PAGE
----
She does not want me to see the children. It breaks my heart. I had the boys with me for the weekend and they said they want to stay with me. The divorce papers say I can only see them every second weekend but she doesn’t want me to even call them. Please tell me what I can do because I almost had a heart attack and a stroke.

I do freelance work as a sound engineer and don’t always have work so money is a problem at times. I don’t know where I stand with all of this. We have a date with a family lawyer and will be in court for the divorce after that. Please tell me what’s wrong with me.

Firstly, there is nothing “wrong” with you but in fact, so much “right” with you. You clearly loved, and continue to love your family very much and immersed yourself in your role as a father. I can understand that you feel totally devastated by the loss of the family you had built with your ex-wife and which I am sure you trusted would last.

As the vows go when we marry, “for better, for worse, for richer, for poorer, in sickness and in health, until death do us part”.

I am really sorry this has not been the case for you and that you’re deeply hurt by the loss of the family you desired, gained, deeply committed to and which, sadly, ended.

The mourning of a shattered dream is what you are experiencing and it is very important that you mourn this loss. It sounds though, that you are still holding onto the dream of the family you had.

If you are, I urge you to start to mourn its ending and to eventually start to grapple with the knowledge and awareness of a life without your ex-wife, a new life, with new beginnings and opportunities.

However, your struggle to overcome your painful loss is further exacerbated by your ex-wife’s lack of consideration and compassion towards you in terms of this loss, as well as her refusal for you to have regular contact with your children.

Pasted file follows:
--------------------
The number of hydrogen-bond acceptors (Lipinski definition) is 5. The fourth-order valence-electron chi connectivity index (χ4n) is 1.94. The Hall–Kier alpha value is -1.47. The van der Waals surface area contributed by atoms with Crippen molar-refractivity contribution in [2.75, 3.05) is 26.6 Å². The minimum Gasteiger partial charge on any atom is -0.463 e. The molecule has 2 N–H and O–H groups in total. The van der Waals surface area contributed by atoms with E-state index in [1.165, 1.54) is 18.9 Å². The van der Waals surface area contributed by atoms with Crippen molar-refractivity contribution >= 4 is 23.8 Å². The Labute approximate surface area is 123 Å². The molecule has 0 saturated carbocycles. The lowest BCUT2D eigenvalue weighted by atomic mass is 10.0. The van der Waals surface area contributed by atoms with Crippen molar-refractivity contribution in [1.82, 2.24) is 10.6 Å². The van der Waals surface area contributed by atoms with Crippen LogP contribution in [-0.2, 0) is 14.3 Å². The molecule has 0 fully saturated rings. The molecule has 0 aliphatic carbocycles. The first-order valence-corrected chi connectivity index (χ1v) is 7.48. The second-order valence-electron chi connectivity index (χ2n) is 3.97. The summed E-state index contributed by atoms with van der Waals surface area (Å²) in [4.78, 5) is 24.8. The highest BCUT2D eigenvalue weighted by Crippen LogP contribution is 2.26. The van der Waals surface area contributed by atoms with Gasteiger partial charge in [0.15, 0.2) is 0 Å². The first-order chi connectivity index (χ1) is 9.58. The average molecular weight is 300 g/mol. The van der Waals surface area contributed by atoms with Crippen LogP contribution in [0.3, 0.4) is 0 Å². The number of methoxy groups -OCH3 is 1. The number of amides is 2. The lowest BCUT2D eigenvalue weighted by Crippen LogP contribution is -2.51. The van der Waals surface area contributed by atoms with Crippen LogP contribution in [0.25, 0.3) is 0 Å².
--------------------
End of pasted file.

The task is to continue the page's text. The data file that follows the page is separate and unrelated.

To add to this, you say that the social support system which was supposed to have helped you, has failed you. I am truly sorry for this but I urge you to not give up. Try another social worker or go to the social development offices near you and find out about your rights as a father.

You have paternal rights by law. Unless the father is abusive, fathers have as much right to access to their children as mothers do. You may also want to explore seeing a lawyer at the Wynberg family courts or seek legal advice from Legal Aid clinics affiliated to universities. Take a bus, walk, ask for a lift from someone but don’t give up so easily.

Your children will also be proud and feel loved if they know that you did not give up but “fought” vigorously to be with them and to see them grow. Also, go to your nearest library and find books on dealing with the emotional effects of a divorce as well as read up about the legal rights of fathers in relation to their children after a divorce.

* Carin-Lee Masters is a clinical psychologist in private practice. While she cannot enter into correspondence with individual readers, she will try to answer as many queries as possible through this column or refer you to organisations that can assist. You can write to her at

You can also send a WhatsApp message or SMS to 082 264 7774.

Ensure you provide sufficient information about your difficulty as this will help Carin to give you a more considered and holistic response.